By KEVIN McCALLUM
THE PRESS DEMOCRAT
The election of Erin Carlstrom to the Santa Rosa City Council has created one of the youngest, most influential and most unpredictable politicians the city has seen in decades.
The day after her third-place finish in the race, the 29-year-old attorney is being viewed as someone likely to wield significant clout on the new council despite her relative political inexperience.
“We are entering a period of the council that really is uncharted territory, which gives someone like Erin a bit of running room for both sides,” said David McCuan, professor of political science at Sonoma State University.
McCuan views Carlstrom as someone whose is uniquely positioned — given the broad-based support she received and her vow with Mayor Ernesto Olivares to change the tone on the council — to fundamentally alter the polarized dynamics that has defined the council in recent years.
“Erin’s election has the opportunity to change the combatants and the trench warfare that has characterized Santa Rosa politics,” McCuan said.
The council has long been divided between members backed by business and development interests who generally support fewer regulations on business, and those who place greater importance on the environment and the input from neighborhoods.
How Carlstrom will navigate or even bridge this divide is still very unclear to many people, in part because during her campaign she positioned herself as someone offering something for everyone.
She impressed environmentalists with her commitment to urban growth boundaries. She got the backing of the Santa Rosa Chamber of Commerce after stressing her commitment to job creation. She won the support of labor groups such as local firefighters union, publicly noting how public safety groups have given significant labor concessions to the city. And neighborhood groups appreciated her promise to listen to and value their input in the city’s planning process.
“Her answers were effusive to all groups,” McCuan said.
Carlstrom on Wednesday said it was too soon to speculate on how she would approach council decisions. She downplayed the notion that she will hold some pivotal role on new council
“Everyone holds a swing position on the council. Everyone’s vote is important,” she said.
But she said she is well aware that she expressed support in the campaign for a variety of interests and knows that “sometimes those interests will collide.” In those cases, she said she would try to focus on what unites people instead of divides them, work hard to find areas of compromise, and respect everyone’s position.
“If there are divergent interests, I will hope to craft solutions that benefit everyone,” she said.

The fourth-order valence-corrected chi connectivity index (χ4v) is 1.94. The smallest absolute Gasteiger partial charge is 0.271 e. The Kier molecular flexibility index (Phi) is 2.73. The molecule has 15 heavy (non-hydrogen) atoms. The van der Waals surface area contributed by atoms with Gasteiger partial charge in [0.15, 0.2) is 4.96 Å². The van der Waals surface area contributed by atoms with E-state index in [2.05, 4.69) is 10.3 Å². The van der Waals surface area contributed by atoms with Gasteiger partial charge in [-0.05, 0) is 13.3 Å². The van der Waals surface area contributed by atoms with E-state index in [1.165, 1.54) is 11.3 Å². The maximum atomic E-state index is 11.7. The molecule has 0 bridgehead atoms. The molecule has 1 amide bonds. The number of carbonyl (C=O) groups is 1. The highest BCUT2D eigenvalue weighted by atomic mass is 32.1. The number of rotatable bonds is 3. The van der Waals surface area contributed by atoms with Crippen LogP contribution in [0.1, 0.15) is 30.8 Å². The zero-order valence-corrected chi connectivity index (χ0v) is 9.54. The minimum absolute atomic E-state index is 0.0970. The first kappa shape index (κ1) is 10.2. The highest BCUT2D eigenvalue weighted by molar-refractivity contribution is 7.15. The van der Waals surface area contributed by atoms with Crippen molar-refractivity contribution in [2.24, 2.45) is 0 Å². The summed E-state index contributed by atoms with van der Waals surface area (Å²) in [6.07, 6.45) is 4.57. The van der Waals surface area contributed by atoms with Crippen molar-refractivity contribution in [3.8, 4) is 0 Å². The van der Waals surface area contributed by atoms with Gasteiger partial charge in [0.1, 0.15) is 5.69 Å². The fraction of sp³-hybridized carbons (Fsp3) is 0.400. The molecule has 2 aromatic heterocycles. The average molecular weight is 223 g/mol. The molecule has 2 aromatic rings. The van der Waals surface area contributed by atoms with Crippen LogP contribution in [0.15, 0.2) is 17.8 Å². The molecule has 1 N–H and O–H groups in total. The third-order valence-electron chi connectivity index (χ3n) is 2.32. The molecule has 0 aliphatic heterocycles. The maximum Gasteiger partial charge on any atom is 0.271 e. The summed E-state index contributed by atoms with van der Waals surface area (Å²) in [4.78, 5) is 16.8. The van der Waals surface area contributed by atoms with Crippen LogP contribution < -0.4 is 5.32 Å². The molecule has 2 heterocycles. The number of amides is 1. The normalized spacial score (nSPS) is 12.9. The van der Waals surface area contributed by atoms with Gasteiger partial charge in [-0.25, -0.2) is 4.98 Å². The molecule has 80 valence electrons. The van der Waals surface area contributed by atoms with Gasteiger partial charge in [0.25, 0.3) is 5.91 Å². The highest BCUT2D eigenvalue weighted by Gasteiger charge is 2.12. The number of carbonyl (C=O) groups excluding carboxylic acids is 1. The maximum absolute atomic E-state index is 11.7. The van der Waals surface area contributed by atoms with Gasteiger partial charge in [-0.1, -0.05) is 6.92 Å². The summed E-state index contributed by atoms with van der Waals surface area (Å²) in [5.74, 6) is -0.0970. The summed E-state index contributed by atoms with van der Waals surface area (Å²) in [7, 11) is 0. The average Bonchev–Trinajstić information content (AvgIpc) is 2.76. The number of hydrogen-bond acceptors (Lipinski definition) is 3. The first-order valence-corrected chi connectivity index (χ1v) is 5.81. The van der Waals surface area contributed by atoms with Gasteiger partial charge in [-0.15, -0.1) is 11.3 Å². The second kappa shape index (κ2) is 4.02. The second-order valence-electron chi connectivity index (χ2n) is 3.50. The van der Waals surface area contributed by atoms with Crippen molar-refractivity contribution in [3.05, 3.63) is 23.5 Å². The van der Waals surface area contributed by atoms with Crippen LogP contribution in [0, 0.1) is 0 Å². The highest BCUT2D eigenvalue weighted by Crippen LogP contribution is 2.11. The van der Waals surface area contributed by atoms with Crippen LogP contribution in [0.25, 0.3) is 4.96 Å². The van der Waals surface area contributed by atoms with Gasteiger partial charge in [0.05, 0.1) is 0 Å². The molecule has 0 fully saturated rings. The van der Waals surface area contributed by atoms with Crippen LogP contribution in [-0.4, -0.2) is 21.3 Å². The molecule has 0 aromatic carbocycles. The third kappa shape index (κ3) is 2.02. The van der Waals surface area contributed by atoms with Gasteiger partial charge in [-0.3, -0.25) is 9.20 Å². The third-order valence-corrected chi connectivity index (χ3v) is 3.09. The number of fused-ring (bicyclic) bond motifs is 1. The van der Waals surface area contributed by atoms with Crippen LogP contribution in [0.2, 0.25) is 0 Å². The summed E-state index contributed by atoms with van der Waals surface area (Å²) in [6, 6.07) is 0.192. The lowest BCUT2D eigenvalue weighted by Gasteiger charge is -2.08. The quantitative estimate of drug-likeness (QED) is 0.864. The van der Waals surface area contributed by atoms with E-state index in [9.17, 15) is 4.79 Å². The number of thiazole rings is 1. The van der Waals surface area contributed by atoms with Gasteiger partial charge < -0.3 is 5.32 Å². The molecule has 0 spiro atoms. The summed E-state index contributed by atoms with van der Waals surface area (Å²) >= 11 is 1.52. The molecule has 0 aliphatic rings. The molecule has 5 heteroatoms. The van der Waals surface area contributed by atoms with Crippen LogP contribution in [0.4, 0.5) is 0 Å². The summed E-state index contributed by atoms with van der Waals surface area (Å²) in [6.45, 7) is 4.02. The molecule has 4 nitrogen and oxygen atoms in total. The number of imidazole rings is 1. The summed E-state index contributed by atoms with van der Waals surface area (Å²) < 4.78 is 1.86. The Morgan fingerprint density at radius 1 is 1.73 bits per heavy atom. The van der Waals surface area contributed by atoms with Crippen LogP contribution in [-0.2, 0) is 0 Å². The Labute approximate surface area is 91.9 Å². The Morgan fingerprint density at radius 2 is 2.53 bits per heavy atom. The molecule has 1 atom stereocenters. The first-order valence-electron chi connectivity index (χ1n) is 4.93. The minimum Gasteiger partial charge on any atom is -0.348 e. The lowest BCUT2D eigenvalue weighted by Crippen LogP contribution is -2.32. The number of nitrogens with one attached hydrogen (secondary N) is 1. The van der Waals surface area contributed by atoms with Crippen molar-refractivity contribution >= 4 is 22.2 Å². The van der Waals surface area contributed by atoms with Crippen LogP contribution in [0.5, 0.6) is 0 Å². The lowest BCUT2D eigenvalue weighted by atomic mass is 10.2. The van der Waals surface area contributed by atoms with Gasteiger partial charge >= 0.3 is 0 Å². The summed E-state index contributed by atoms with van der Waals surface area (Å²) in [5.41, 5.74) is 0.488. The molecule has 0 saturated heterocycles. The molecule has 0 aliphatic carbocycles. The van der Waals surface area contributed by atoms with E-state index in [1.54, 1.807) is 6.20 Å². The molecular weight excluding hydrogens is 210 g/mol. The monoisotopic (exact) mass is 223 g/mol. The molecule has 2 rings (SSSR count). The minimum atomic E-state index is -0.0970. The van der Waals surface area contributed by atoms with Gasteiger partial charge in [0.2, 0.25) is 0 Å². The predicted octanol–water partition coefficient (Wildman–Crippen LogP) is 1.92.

Rob Muelrath, who ran the unsuccessful campaigns of Don Taylor and Hans Dippel, gave Carlstrom credit.
“She ran a good campaign. She did all the right things,” Muelrath said.
Specifically, early in the campaign she catered to her liberal Democratic base and the environmental, labor and neighborhood concerns they value. As the campaign progressed she moved closer to the center, positioning herself as a more moderate candidate emphasizing job creation, support of public employees and her vow to reach across the aisle.
“Whether she is going to be that way on the council, that’s to be determined,” Muelrath said.
The uncertainty on how Carlstrom will vote, when push comes to shove, “makes everyone on all sides uncomfortable,” McCuan said.
He likened her to a rookie pitcher who can throw 100 mph fastballs.
“Is she going to strike people out, or is she going to throw over the backstop? You’re just not sure what you’re going to get when she pitches,” McCuan said.
But she quickly will face key votes that should clarify her priorities and demonstrate the influence of her new position.
The first will be after she and neighborhood activist Julie Combs are sworn in Dec. 4, and the new council will vote for a mayor.
Susan Gorin, who will remain on the council until she steps down in early January to be the new 1st District Sonoma County supervisor, has made it clear she will support Gary Wysocky for mayor.
While he can be brusque, Gorin says Wysocky is experienced and knows the budget better than anyone.
“I think Gary will be one that really guides the city forward, so he has my confidence and would have my vote to be mayor,” Gorin said.
Wysocky’s has style created some bad blood on council, and Carlstrom could risk alienating Olivares and his allies with such a move. But the same could happen if she supported Jake Ours or Scott Bartley for the post, neither of whom has been shy about trading barbs with Wysocky from the dais.
The second opportunity will be when the council votes to fill Gorin’s seat in early January. The selection could prove another politically delicate one in which Carlstrom could play a pivotal role.
Muelrath said Taylor, who came in fifth place, is the natural choice because he’s a moderate and a successful businessman with a long history of community service.
He noted that two candidates on the ballot who were backed by business groups but dropped out of the race, Mike Cook and Shaan Vandenburg, received nearly 19,000 votes. If they hadn’t been on the ballot, Taylor likely would have been elected and Wysocky ousted, Muelrath said.
Taylor said he hasn’t had much time to consider the appointment process, but said he would be willing to serve. “I’m available,” said the owner of Omelette Express.
You can reach Staff Writer Kevin McCallum at 521-5207 or firstname.lastname@example.org. OnTwitter @citybeater